Preparing for the Sale
From Home Depot

Here are some general tips for preparing your house for sale

General Preparation

• Clean everything thoroughly. Ask a friend to help you assess your efforts – especially in sensitive areas such as odor removal.

• Put out clean towels, new soap, a nice tablecloth, and fresh flowers.

• Don't be at home during a showing or open house. Your absence will put buyers at ease so they'll feel free to linger and ask questions.

• If you do stay, be polite, but let your sales associate do the talking.

• Don't apologize for the condition of your home.

• Make sure kids and pets are out of the house.

• Eliminate clutter from all areas of your home to create an impression of spaciousness and plentiful storage space. A great way to clear away clutter and make money at the same time is to hold a yard or garage sale.

• Nothing makes a home look new more quickly than a fresh coat of paint. Neutral colors such as beige, white, off-white and gray have a broad appeal to prospective buyers. These colors suggest newness and cleanliness. It's a good idea to stick to neutrals when making any improvements prior to selling your home.

Kitchen:
Ask home buyers what area or room of the home they consider most important, and chances are they'll say the kitchen. When prospective buyers look at your kitchen, they will pay particular attention to its cleanliness, layout, and storage capacity

If major appliances are being sold with the home, make sure they are spotless, odor-free, and in good working condition. Polish chrome surfaces. Fix any leaky faucets, loose cabinet hardware, drawer handles, and outdated or inefficient light fixtures. Make more efficient use of drawers and cabinets with dividers and cutlery trays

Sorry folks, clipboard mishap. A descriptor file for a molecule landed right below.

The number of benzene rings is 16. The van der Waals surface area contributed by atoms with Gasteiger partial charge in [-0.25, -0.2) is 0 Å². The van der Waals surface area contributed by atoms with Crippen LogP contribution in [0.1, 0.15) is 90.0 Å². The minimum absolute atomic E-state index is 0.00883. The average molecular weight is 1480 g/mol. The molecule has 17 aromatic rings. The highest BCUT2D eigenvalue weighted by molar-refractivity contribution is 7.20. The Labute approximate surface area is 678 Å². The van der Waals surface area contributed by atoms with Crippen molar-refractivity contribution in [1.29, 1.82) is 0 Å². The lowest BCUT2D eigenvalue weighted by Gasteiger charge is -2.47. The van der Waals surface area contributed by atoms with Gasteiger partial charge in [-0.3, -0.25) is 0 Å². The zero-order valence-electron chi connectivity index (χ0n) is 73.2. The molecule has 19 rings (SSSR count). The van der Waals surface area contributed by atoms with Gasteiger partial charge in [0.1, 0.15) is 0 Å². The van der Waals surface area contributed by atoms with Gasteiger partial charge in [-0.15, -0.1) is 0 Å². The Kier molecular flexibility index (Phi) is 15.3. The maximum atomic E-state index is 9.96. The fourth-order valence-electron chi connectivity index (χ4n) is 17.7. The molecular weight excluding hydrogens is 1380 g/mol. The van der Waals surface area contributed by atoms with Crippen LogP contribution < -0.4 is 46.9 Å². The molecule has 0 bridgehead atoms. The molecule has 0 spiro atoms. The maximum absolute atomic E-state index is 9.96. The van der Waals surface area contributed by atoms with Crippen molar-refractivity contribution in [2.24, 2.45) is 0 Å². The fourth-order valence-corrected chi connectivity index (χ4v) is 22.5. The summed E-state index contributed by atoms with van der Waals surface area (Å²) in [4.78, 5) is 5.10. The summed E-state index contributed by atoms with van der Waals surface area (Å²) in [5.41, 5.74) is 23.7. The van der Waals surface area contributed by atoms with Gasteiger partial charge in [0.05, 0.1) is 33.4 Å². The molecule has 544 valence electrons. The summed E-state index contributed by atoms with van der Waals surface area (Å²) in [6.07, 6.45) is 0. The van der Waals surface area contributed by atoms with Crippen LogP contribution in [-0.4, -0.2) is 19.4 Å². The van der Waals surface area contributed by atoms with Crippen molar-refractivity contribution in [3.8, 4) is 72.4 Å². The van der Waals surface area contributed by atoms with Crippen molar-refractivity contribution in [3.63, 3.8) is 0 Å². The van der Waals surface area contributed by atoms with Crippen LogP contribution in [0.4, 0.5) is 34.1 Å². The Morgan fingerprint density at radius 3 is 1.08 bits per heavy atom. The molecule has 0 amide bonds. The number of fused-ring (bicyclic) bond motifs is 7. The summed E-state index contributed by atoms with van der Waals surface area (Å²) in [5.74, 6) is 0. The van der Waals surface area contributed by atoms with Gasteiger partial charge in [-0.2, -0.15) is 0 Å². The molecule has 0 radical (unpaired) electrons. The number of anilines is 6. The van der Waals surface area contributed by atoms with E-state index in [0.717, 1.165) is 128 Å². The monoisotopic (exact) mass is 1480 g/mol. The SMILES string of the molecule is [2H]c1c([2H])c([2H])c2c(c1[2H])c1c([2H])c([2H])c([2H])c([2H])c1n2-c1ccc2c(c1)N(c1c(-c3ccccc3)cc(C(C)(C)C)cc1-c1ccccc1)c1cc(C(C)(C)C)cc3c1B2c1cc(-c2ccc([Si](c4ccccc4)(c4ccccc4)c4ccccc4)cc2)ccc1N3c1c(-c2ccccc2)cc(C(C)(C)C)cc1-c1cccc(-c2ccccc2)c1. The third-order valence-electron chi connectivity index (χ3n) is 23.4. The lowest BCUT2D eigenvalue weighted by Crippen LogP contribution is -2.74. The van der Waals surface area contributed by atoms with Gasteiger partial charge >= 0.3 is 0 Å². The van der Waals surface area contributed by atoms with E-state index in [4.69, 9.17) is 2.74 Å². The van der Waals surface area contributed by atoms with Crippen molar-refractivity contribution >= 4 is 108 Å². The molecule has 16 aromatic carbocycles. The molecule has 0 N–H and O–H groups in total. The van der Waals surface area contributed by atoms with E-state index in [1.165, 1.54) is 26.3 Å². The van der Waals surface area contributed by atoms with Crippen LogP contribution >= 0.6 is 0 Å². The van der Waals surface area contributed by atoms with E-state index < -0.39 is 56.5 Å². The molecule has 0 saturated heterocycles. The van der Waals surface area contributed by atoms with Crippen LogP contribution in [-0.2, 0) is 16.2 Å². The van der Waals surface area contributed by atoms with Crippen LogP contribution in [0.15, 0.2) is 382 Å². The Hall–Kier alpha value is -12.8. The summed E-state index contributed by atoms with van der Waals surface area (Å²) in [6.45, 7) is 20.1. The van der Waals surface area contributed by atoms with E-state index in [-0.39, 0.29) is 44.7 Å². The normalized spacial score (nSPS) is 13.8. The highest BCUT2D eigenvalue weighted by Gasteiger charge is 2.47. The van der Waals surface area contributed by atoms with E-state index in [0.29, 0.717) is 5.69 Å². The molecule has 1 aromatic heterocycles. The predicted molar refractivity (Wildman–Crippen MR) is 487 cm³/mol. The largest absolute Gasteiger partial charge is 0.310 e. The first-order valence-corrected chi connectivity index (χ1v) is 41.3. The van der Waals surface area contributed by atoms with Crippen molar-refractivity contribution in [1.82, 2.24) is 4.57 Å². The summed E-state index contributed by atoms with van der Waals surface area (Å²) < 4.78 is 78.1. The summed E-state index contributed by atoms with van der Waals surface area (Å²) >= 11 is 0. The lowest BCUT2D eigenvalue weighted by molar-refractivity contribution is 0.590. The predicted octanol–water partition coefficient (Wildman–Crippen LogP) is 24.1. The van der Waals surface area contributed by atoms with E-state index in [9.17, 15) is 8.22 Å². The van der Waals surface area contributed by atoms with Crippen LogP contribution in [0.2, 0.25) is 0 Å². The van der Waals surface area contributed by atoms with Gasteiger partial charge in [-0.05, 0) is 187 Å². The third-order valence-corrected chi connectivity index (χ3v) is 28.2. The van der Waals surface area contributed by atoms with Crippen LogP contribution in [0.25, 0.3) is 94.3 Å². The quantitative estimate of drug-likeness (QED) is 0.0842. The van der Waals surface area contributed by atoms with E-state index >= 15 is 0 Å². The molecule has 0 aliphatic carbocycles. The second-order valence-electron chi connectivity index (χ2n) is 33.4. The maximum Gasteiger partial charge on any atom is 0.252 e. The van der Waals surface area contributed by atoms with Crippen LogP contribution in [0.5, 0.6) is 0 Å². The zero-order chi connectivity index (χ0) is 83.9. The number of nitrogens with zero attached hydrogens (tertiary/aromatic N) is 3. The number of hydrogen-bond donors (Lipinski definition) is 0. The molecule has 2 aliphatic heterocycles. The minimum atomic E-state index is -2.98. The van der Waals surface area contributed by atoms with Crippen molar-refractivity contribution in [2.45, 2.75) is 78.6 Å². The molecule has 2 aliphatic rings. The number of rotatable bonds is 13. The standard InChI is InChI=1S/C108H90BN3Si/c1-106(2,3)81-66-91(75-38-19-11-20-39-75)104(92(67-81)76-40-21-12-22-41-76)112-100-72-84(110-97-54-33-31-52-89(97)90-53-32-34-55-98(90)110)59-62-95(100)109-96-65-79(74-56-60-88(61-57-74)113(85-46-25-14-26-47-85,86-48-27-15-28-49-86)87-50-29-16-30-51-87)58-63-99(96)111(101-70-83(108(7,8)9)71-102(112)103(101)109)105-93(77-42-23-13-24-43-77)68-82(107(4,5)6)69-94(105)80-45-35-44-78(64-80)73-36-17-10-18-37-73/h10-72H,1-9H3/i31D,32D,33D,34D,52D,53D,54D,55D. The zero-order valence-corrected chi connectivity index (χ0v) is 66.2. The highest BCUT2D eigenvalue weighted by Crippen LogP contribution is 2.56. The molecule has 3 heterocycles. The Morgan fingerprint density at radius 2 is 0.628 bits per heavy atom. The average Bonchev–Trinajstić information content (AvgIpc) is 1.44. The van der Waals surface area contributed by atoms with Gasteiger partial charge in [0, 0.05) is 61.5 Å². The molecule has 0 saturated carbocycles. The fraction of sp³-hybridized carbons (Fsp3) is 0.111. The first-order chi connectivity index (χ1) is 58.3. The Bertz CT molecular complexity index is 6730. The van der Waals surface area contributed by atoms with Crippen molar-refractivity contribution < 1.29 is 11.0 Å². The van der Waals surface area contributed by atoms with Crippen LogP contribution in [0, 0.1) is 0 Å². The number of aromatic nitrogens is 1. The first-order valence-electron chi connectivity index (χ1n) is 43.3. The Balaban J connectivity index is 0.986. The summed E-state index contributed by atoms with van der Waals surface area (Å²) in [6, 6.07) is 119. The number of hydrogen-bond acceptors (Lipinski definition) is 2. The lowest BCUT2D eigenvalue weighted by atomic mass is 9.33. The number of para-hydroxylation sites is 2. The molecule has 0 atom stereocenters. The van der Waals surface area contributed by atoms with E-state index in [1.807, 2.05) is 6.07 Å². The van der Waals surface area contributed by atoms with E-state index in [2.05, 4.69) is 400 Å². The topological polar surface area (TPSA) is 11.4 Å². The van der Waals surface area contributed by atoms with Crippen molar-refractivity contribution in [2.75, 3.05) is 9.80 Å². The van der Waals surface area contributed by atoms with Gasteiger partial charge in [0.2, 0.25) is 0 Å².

Paint:
It's true that first impressions are often lasting. So take a good look at the paint on the outside of your house. Is it cracking, peeling or chipping? If it is, a fresh coat for your exterior may cost you a bit of time and money but may elevate your home from "fixer-upper" to "move-in condition." If you decide your home needs painting, choose colors that are appropriate for the style of your home and that blend in well with your neighborhood.

Walls:
Repair any cracks or holes in the walls and ceiling, and repaint if necessary. Strip outdated wallpaper.

Windows:
Clean interior and exterior windows and screens. Repair cracked panes, torn screens, broken sashes and ropes or cords as well. When your home is being shown, open your curtains to let daylight in, especially if the view is noteworthy. While you're at it, wash all the mirrors in the house too. Launder or dry-clean curtains and drapes.

Floors:
Carpeting has a major impact on the look of a home. Vacuum thoroughly or have it steam-cleaned. If the carpet is badly worn, outdated or stained, consider having it replaced, despite the expense. Pull up any carpeting that is outdated or worn. Check wood floors to see if they need to be refinished. Scrub and wax tile floors, and repair or replace cracked tiles.

Lighting:
Make sure light fixtures, switches, switch plates, and outlet covers are clean and in good working order.

Roof:
Buyers will pay close attention to the condition of your roof. Re-patch or re-shingle where necessary, and fix leaky, corroded downspouts and gutters. Inside, a watermarked ceiling is a sign to buyers that the roof has leaked – even if the damage has been repaired.

Entry:
A neat and clean entryway creates a positive first impression. A freshly-painted door and trim with sturdy hardware add a welcome touch. Replace faded house numbers with new ones. Make sure the doorbell is in working order.